Medical Tire Fire
10+ Year Member
Mar 10, 2007
Veterinary Student
Injectable PSGAG's in the form of Adequan have been used in horses and small animals for years and it appears to be chondroprotective, although the evidence is stronger for IA use versus IM. Stronger is relative, of course - I have yet to find any large-scale trials. So, clinically speaking, it seems to work (and some have been using compounded pentosan polysulfate), but is that enough? Will we ever see this drug cross into the human medicine realm, or is it too nebulous and unsupported for that to happen? Would people even go for an OA treatment that had to be injected regularly?

Does OA just not matter for many people because they sit on their butts and don't complain (or pop NSAID's) until it gets so bad the joint is trashed, cartilage eroded, subchondral bone damaged? Maybe I'm sensitized because many people expect their horses to be athletes for much of their lives, so synovitis, etc., is taken seriously and often injected with HA and triamcinolone. Of course, we don't know for sure at what point we are doing more harm than good.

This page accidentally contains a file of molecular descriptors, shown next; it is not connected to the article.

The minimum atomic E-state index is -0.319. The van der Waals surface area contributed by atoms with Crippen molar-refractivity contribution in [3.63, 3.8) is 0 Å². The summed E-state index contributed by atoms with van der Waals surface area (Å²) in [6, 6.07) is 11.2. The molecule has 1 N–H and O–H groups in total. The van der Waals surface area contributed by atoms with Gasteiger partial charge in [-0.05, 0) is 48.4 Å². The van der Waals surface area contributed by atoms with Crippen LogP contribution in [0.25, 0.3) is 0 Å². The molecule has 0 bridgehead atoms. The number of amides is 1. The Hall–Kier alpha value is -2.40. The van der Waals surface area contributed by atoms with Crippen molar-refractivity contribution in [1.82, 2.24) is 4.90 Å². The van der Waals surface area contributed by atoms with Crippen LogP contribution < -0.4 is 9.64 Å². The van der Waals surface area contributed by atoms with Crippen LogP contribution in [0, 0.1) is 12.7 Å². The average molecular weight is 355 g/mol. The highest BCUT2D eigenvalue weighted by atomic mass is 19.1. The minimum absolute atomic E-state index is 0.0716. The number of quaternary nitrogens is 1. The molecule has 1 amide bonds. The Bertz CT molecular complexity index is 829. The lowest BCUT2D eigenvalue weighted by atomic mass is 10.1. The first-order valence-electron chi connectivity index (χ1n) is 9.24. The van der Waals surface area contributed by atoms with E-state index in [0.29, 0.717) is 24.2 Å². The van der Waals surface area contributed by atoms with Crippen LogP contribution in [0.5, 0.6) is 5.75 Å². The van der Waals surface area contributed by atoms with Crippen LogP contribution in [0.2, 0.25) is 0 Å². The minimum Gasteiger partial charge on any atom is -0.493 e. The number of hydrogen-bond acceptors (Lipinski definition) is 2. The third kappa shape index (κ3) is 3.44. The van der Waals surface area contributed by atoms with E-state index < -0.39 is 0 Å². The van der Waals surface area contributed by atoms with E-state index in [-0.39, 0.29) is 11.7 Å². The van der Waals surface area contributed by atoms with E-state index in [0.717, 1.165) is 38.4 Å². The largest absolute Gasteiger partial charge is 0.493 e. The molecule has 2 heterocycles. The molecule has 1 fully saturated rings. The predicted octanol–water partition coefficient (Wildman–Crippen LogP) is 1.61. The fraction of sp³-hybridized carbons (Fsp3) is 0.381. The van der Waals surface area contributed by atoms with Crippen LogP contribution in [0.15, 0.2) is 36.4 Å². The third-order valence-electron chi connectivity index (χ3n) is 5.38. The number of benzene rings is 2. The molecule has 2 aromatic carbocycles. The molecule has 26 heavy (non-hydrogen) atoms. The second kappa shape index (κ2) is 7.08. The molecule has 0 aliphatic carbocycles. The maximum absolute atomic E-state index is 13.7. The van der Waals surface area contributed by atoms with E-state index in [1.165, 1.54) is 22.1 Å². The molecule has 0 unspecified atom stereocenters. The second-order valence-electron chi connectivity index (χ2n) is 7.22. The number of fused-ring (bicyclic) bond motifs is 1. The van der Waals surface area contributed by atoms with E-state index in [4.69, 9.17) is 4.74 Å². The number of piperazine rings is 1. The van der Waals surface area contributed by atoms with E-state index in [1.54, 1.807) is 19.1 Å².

What about doxycycline and MMP inhibition? Is that going to go anywhere WRT new drugs for OA treatment?

Please speculate. Science is nice but not necessary.
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